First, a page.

It's fitting to use this song from "Hamilton" for the title of this blogpost for a number of reasons:
First, it's been two weeks since it feels like the world has been turned upside down. In two weeks we've gone from a certain smug confidence in the basic democratic principles of the United States to a place where many of us are fearful for our selves, our loved ones, our futures, and the most vulnerable in our population.
Second, the irony in making an explicit call back to the musical that our president elect has so forcefully criticized for being mean and unfair amuses me. And there has been precious little to be amused by of late. (Except for the "JoBama" memes.)
Third, because of a line in the song sung by Hercules Mulligan: "When you knock me down, I get the f*ck back up again."
That's what I'm hoping to take forward in my own life.
It has taken me two weeks to come to the point where I am forced to accept that a president-elect who is patently unqualified, ego-driven, infantile, incompetent, and untrustworthy (to name a few) will be the POTUS. It is not the reality I ever wanted to live in. I've spent the past two weeks in a haze of anger and fear and denial, but too much is happening and too quickly for me to stay in that state.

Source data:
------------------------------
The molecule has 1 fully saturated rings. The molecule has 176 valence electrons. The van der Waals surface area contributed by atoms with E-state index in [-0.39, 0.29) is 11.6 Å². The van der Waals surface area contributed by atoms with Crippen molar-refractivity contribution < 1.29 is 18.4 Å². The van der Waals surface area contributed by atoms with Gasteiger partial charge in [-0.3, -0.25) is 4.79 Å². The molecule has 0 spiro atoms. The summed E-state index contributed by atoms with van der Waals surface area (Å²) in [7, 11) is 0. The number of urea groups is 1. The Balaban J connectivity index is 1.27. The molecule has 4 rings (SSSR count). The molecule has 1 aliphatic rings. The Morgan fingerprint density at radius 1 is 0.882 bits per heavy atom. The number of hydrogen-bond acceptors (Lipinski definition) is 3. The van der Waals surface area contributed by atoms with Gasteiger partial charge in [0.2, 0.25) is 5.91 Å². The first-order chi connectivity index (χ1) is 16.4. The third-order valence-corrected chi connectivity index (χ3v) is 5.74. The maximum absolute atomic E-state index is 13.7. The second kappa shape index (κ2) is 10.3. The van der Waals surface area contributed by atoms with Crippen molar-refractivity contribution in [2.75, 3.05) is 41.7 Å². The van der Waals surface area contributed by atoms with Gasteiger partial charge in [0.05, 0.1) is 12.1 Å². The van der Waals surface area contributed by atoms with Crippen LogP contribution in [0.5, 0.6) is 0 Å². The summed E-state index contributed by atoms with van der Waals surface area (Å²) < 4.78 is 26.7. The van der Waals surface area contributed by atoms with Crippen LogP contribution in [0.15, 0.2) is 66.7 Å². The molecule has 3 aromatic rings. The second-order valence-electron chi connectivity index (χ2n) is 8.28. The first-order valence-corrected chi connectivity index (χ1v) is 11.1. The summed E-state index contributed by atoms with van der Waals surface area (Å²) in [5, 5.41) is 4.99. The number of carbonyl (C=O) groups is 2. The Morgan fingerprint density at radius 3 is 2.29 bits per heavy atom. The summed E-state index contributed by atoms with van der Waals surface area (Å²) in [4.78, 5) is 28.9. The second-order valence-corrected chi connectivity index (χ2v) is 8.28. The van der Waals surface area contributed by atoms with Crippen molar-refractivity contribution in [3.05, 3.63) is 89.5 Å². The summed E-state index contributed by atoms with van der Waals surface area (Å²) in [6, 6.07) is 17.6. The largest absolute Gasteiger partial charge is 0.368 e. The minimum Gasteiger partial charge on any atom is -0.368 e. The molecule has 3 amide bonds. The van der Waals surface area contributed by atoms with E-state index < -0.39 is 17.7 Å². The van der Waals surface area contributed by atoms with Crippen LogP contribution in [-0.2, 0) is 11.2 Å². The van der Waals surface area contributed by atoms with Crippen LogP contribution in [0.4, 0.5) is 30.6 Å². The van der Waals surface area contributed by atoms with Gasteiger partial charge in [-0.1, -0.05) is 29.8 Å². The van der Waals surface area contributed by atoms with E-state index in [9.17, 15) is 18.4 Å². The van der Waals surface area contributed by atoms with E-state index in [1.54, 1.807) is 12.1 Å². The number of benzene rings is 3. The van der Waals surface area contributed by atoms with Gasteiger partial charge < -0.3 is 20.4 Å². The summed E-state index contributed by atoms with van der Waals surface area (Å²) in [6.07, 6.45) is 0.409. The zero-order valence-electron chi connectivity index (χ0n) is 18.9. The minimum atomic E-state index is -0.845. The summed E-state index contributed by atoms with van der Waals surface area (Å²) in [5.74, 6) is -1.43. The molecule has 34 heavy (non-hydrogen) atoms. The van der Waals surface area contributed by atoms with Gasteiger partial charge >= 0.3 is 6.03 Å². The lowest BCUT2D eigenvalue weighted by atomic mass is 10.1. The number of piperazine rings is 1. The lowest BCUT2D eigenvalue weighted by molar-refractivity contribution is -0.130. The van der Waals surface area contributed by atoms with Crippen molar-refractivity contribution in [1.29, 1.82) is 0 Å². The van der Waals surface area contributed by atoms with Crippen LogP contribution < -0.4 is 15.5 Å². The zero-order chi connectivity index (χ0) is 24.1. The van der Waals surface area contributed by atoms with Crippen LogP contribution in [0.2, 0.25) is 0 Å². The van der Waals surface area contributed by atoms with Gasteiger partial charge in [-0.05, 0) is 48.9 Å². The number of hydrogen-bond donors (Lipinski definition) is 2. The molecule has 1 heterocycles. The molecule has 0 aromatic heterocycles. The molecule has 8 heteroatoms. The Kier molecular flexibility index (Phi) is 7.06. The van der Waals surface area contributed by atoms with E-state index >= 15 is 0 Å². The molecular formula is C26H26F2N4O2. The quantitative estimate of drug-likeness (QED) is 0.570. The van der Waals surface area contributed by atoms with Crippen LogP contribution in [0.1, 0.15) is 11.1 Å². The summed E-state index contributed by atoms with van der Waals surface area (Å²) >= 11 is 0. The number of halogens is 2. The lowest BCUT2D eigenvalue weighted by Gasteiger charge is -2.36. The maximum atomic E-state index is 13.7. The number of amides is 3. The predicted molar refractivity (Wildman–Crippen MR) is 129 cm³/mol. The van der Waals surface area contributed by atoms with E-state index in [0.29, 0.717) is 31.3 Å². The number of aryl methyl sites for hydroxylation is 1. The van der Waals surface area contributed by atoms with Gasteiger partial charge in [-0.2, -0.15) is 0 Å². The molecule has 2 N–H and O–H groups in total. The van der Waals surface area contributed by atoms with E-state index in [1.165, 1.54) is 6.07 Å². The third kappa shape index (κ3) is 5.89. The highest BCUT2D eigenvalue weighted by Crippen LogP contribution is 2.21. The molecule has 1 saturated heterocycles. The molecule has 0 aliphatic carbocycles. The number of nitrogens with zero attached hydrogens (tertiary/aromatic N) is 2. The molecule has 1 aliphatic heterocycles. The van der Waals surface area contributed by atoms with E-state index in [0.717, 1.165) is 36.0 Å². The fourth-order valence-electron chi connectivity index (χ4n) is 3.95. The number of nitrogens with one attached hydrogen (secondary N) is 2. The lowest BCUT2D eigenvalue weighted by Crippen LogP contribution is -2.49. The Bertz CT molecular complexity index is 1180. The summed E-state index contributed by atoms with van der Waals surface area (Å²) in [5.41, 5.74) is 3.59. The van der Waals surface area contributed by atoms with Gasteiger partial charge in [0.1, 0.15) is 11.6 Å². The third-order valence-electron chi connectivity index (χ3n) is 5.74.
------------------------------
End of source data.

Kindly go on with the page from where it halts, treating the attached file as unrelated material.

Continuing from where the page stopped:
This is my personal manifesto.
- I will speak openly in private life, public life, and social media against injustice, intolerance, and hatred
- I will actively confront injustice, intolerance, and hatred when and where I see it, working to be an ally in society
- I will support - with my money and my time - organizations that promote social justice, tolerance, civil liberties, and civil rights
- I will continue to write stories that include diversity as a given
- I will take care with my words and strive to be respectful to my fellow human beings by using the forms of address/pronouns they prefer
- I will listen to marginalized voices and do what I can to amplify them
- I will continue to support and vote for candidates at local and federal levels who promote the causes of social justice, tolerance, civil liberties, and civil rights
I will not be silenced. Not in my life. Not in my work. I have a kind of privilege that comes from having grown children, silver hair, and a degree of financial stability: I am no longer consumed with what others think of me anymore.
If what I can do is continue to write stories of individuals finding their power to act against injustice, that's what I will do. I'd like to think that Ro and the crew of Halcyone would approve.